I watched a programme on BBC 2 over Christmas called ‘Pilgrimage, The Road to Rome’.
It was about a bunch of celebrities walking an old pilgrimage route to Rome to meet the pope.
One of the celebrities, Stephen K Amos, had a personal agenda; he was determined to challenge the Catholic Church’s apparent traditionally disapproving stance on same sex relationships.
When he arrived in Rome and impressively found the courage of his convictions, the pope picked up on the fact that Steven had introduced himself as a “gay man”, and expressed his belief that he is loved, and that adjectives used to describe people are meaningless, as everyone is equally loved. He explained; “It is not good to privilege the adjective (“gay”) over the noun (“man”). Each of us is a person, has a dignity. If this person is like this or has an attitude like this or has a tendency like this, this does not detract from his dignity as a person.”
Steven talked afterwards about feeling profoundly accepted, and as if a weight had been lifted from his shoulders. He commented, “He gave me faith in humanity. He knows his response to my question … will have ramifications around the world,”
This struck a chord with me as a solution focused practitioner.
As well as an awareness that the answer to any question has ramifications, conversing in a solution focused way, I believe, requires the worker to adopt a similar perspective to that expressed by the pope in that instance; the client is simply viewed as another person.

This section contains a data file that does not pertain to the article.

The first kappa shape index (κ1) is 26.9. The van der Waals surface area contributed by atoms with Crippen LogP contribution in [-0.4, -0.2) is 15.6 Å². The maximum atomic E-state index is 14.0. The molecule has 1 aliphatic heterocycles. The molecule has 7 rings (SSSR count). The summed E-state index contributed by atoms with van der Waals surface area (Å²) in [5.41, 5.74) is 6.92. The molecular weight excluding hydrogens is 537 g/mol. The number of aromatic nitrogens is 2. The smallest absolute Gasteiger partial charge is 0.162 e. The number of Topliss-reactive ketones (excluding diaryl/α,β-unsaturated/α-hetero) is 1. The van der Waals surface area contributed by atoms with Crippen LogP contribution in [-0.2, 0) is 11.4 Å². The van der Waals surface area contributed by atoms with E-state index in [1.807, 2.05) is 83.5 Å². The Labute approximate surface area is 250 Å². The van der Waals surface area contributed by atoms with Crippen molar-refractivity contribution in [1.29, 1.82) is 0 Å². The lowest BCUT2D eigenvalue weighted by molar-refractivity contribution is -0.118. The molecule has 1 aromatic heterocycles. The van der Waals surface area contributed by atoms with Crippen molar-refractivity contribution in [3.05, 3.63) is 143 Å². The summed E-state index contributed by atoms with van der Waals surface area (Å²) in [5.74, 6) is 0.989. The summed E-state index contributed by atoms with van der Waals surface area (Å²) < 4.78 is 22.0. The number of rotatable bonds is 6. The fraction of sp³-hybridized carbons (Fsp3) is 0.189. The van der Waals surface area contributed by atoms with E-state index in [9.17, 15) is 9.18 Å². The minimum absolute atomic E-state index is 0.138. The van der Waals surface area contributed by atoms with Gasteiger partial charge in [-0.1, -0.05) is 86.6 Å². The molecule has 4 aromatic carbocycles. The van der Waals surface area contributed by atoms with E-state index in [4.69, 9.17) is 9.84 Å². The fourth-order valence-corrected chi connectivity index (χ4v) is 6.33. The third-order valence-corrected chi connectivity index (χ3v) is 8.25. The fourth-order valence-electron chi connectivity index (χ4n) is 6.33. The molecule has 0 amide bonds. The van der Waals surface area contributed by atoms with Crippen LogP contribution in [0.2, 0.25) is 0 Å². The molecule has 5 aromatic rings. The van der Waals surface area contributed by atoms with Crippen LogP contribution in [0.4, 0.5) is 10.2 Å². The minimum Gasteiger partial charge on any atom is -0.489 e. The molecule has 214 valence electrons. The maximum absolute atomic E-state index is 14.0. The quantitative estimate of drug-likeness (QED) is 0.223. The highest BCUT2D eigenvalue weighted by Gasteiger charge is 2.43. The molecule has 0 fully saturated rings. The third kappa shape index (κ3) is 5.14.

In this context any adjective used to describe the client is meaningless and unconnected to the client’s desired outcome from the work.
Whether the worker is meeting with, for example, a ‘depressed man’, an ‘anxious woman’, a ‘chaotic child’, a ‘psychotic man’, a ‘black woman’ a ‘gay man’, or a ‘Chinese student’, it makes no difference to the questions the worker will ask; they’ll simply ask the next question based on what the client said in response to the last one, being careful to ensure that the question being asked is related to the client’s stated hopes.
Basing our communication on a set of assumptions arising from the perceived implications of adjectives, by definition introduces discrimination.
We can choose instead to adopt different assumptions, arising from a recognition of human commonality.
This means that no matter who we meet, what they’ve been through in the past, and whatever adjectives might be used to describe them, we view them in the same, constructive way.
By doing this, we can avoid discrimination, judgement and misrepresentation.
There’s a line in the first chapter of ‘More Than Miracles, The State of the Art of Solution-Focused Brief Therapy’ by Steve de Shazer, Yvonne Dolan et.al. (2007); ‘There is a general assumption that people have within them strong resiliencies, and can utilize these to make changes.’
From such a stance, what is inevitably communicated is simply acceptance, trust and belief in the client’s ability to find a way to live a future life aligned with their hopes.
Crucially, as with the love that the pope spoke about believing in, it is the absolutely unconditional nature of the worker’s choice about how to view another person that contains such profound potential.
I personally believe that it’s this chosen and maintained stance, carefully and respectfully communicated, that can provide the greatest catalyst for positive change.